I’ve seen a lot of professionals forget what they’ve learned through training programs. And I’m not talking here about detail and minutia – but about the KEY objectives and takeaways. If they’ve forgotten those, they’ve wasted a lot of time and money. And, those two things are in short supply these days.
Many people turn to Experiential Learning to deliver the “sticky” (Heath Brothers, I’m looking at you), because making things sticky isn’t just important. It is essential. Nigel Rayment wrote a recent Huffington Post piece regarding Experiential Learning that got me thinking:
Given his take, the question becomes: Are your experiential learning programs really learning programs?
Consider Rayment’s criteria:
- Specific learning outcomes: The outcome of the exercise must be specific and have depth
- Participants should understand their starting point: no guesswork here…as Covey taught us all, “Begin with the end in mind”
- Structured learning cycle: experience, discuss, learn, apply, review
- Interact with the participants: this is a facilitative approach
- Debriefing is a key: immediate and intentional discussion
- Structured re-assessment: sustain the impact of the learning, rinse/repeat
If you can’t answer ‘yes’ to all six, there is a danger that your experiential learning programs aren’t achieving the desired results. If that is the case, you’d either have to revise the experiential learning program to meet the criteria, or consider the real possibility that experiential learning isn’t the right answer for this instance. (Option 3 could then potentially be that it is time to vacation…?)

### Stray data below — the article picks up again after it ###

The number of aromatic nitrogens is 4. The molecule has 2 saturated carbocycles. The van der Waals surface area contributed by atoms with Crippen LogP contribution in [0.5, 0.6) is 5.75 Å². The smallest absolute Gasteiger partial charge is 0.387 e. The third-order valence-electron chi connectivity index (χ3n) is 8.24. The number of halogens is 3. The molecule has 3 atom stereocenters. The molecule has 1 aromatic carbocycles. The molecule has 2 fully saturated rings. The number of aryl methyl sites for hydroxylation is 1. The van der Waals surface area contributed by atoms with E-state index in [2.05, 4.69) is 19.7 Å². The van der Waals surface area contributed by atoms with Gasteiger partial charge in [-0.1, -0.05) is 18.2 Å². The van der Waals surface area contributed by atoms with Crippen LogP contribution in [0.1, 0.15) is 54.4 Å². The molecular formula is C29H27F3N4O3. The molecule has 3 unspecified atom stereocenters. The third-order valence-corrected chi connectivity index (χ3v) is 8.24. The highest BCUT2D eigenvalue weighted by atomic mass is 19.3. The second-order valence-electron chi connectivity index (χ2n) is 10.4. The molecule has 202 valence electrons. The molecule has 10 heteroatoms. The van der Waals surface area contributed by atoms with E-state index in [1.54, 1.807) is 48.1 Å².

I started using this criterion in my consulting practice,hesitatingly at first, because I feared the worst: that my experiential learning approach might have been engaging, innovative, and TOTALLY without value. Let me report: it has been a great test. Where I thought such a structured approach would inhibit the enjoyment factor and creativity of the designs, it has been just the opposite. Instead, the structure has been liberating, and given me permission to add additional creative wattage. And clients have noticed. The connections to mission, “real” work, daily impact have been tangible for them. First, in the session, and in the weeks to come, I’ve heard positive feedback regarding the effectiveness of the sessions.
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Cary is known for his ability to engage participants and achieve results through an innovative, experiential facilitation style. He helps organizations re-imagine their approach to ongoing business issues through the design and facilitation of engaging elements. These include music, video, improv comedy, organizational storyboarding, community involvement, world change, and other right-brain solutions.
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